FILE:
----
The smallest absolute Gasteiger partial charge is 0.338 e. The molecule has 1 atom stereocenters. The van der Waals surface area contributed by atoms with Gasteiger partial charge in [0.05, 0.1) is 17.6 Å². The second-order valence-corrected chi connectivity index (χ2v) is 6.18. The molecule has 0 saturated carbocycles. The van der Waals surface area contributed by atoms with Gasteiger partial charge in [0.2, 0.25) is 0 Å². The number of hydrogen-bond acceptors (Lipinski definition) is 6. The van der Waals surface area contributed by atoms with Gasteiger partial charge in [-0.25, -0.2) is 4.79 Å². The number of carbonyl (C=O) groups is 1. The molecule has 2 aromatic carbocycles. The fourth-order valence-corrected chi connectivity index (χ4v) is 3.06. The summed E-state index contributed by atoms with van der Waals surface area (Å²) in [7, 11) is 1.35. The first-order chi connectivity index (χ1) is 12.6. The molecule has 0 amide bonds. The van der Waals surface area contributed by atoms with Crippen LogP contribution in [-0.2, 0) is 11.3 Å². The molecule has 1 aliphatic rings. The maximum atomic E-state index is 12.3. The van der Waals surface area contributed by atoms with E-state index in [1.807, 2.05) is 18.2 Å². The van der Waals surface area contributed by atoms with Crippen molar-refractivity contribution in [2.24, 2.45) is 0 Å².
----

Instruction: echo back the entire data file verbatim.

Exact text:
The smallest absolute Gasteiger partial charge is 0.338 e. The molecule has 1 atom stereocenters. The van der Waals surface area contributed by atoms with Gasteiger partial charge in [0.05, 0.1) is 17.6 Å². The second-order valence-corrected chi connectivity index (χ2v) is 6.18. The molecule has 0 saturated carbocycles. The van der Waals surface area contributed by atoms with Gasteiger partial charge in [0.2, 0.25) is 0 Å². The number of hydrogen-bond acceptors (Lipinski definition) is 6. The van der Waals surface area contributed by atoms with Gasteiger partial charge in [-0.25, -0.2) is 4.79 Å². The number of carbonyl (C=O) groups is 1. The molecule has 2 aromatic carbocycles. The fourth-order valence-corrected chi connectivity index (χ4v) is 3.06. The summed E-state index contributed by atoms with van der Waals surface area (Å²) in [7, 11) is 1.35. The first-order chi connectivity index (χ1) is 12.6. The molecule has 0 amide bonds. The van der Waals surface area contributed by atoms with Crippen LogP contribution in [-0.2, 0) is 11.3 Å². The molecule has 1 aliphatic rings. The maximum atomic E-state index is 12.3. The van der Waals surface area contributed by atoms with E-state index in [1.807, 2.05) is 18.2 Å². The van der Waals surface area contributed by atoms with Crippen molar-refractivity contribution in [2.24, 2.45) is 0 Å².